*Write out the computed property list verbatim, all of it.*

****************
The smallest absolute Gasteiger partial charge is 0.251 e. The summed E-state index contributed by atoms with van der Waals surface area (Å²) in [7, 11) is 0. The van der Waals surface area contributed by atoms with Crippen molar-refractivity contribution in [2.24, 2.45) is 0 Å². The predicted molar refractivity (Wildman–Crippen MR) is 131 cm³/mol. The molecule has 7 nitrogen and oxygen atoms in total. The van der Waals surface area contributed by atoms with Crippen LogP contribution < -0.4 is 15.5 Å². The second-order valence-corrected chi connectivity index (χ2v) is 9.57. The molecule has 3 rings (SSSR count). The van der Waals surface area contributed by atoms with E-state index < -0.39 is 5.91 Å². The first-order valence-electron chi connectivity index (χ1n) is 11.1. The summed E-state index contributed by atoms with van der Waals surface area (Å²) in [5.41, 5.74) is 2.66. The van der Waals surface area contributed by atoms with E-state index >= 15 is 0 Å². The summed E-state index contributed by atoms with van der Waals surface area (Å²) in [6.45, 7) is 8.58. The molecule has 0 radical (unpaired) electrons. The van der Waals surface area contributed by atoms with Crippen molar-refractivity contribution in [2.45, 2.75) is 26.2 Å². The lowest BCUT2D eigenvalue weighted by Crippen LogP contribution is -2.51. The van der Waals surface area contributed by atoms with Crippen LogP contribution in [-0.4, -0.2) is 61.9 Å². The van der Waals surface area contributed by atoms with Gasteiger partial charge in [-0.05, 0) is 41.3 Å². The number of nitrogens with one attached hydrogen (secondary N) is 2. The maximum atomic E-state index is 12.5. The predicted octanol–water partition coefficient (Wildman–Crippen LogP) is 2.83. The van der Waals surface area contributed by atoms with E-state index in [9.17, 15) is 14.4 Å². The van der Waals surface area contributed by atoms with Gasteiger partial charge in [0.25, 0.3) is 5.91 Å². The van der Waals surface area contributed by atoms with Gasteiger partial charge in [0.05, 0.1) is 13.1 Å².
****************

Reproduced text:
The smallest absolute Gasteiger partial charge is 0.251 e. The summed E-state index contributed by atoms with van der Waals surface area (Å²) in [7, 11) is 0. The van der Waals surface area contributed by atoms with Crippen molar-refractivity contribution in [2.24, 2.45) is 0 Å². The predicted molar refractivity (Wildman–Crippen MR) is 131 cm³/mol. The molecule has 7 nitrogen and oxygen atoms in total. The van der Waals surface area contributed by atoms with Crippen LogP contribution < -0.4 is 15.5 Å². The second-order valence-corrected chi connectivity index (χ2v) is 9.57. The molecule has 3 rings (SSSR count). The van der Waals surface area contributed by atoms with E-state index < -0.39 is 5.91 Å². The first-order valence-electron chi connectivity index (χ1n) is 11.1. The summed E-state index contributed by atoms with van der Waals surface area (Å²) in [5.41, 5.74) is 2.66. The van der Waals surface area contributed by atoms with E-state index >= 15 is 0 Å². The summed E-state index contributed by atoms with van der Waals surface area (Å²) in [6.45, 7) is 8.58. The molecule has 0 radical (unpaired) electrons. The van der Waals surface area contributed by atoms with Crippen molar-refractivity contribution in [2.45, 2.75) is 26.2 Å². The lowest BCUT2D eigenvalue weighted by Crippen LogP contribution is -2.51. The van der Waals surface area contributed by atoms with Crippen LogP contribution in [-0.4, -0.2) is 61.9 Å². The van der Waals surface area contributed by atoms with Gasteiger partial charge in [-0.05, 0) is 41.3 Å². The number of nitrogens with one attached hydrogen (secondary N) is 2. The maximum atomic E-state index is 12.5. The predicted octanol–water partition coefficient (Wildman–Crippen LogP) is 2.83. The van der Waals surface area contributed by atoms with E-state index in [9.17, 15) is 14.4 Å². The van der Waals surface area contributed by atoms with Gasteiger partial charge in [0.25, 0.3) is 5.91 Å². The van der Waals surface area contributed by atoms with Gasteiger partial charge in [0.05, 0.1) is 13.1 Å².